'Ransomware' likely hitting jackpot with bitcoin surge
Cryptolocker thieves are most likely raking in cash with the surge of the Bitcoin value. Cryptolocker is a type of malware that has affected thousands of computers in the UK and forced victims to pay up in exchange of their data, Forbes said.
Cryptolocker is also known as ransomware. The malware makes its way onto computers and threatens to permanently encrypt the user's files. IT is spread via fake business e-mails, phoney FedEx and UPS tracking notices, or bank communication. These emails target small businesses' Windows files. The malware can also spread to other machines via shared network and thumb drives, the report explained.
Today, ransomware is already making its way to the US and is collecting higher ransom payments via Bitcoin. The virtual currency today broke a new all-time high price USD1,000. This means the ransomware perpetrators are hitting the jackpot, too, the report said.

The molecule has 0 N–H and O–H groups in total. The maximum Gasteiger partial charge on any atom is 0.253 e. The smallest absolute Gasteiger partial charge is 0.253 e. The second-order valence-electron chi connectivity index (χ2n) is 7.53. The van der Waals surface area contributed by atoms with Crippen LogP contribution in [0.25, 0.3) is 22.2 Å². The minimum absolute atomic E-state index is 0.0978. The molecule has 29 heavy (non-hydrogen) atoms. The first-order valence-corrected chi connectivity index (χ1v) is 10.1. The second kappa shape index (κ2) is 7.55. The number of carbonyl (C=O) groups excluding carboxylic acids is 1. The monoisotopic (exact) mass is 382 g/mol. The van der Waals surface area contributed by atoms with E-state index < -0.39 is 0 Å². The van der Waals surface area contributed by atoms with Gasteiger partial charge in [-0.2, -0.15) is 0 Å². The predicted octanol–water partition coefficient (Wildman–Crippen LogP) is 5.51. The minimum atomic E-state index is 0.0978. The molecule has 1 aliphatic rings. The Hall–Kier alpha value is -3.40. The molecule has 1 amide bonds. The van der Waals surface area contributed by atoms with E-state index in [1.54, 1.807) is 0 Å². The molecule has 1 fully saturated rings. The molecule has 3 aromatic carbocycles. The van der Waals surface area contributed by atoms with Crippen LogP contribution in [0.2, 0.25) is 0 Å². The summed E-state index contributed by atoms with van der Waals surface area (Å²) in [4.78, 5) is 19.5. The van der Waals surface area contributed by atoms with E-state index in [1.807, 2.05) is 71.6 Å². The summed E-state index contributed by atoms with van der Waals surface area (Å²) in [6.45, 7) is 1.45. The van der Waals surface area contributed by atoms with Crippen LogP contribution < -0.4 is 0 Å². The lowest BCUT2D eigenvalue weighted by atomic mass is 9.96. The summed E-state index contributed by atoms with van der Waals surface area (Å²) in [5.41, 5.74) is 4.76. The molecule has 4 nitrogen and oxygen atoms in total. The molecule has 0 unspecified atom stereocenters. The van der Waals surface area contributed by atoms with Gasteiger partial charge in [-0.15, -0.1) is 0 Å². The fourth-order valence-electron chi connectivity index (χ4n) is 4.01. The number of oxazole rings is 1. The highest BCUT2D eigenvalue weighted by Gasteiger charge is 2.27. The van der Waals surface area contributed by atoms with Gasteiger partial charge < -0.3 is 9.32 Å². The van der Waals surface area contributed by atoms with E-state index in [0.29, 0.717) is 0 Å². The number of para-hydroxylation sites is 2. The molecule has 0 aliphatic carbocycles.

Uttang Dawda of security software company FireEye has been studying the malware since last month. According to him, Cryptolocker is a more sophisticated kind of a phishing attack. It has the capacity to get past antivirus programs. He also said it appears that the malware appear to to be based in Russia and is using infected zombie computers to spam e-mails with infected links, the report said.
Just last week, a Massachussetts police department admitted to paying a ransom to Cryptolocker in the Bitcoin currency. The Cryptolocker ransom is now up at 2 Bitcoin (around USD2,000 today), the report added.
Dawda said: "The best solution would to be not get infected. You need to educate users not to infect themselves. It's not a security update but user education."
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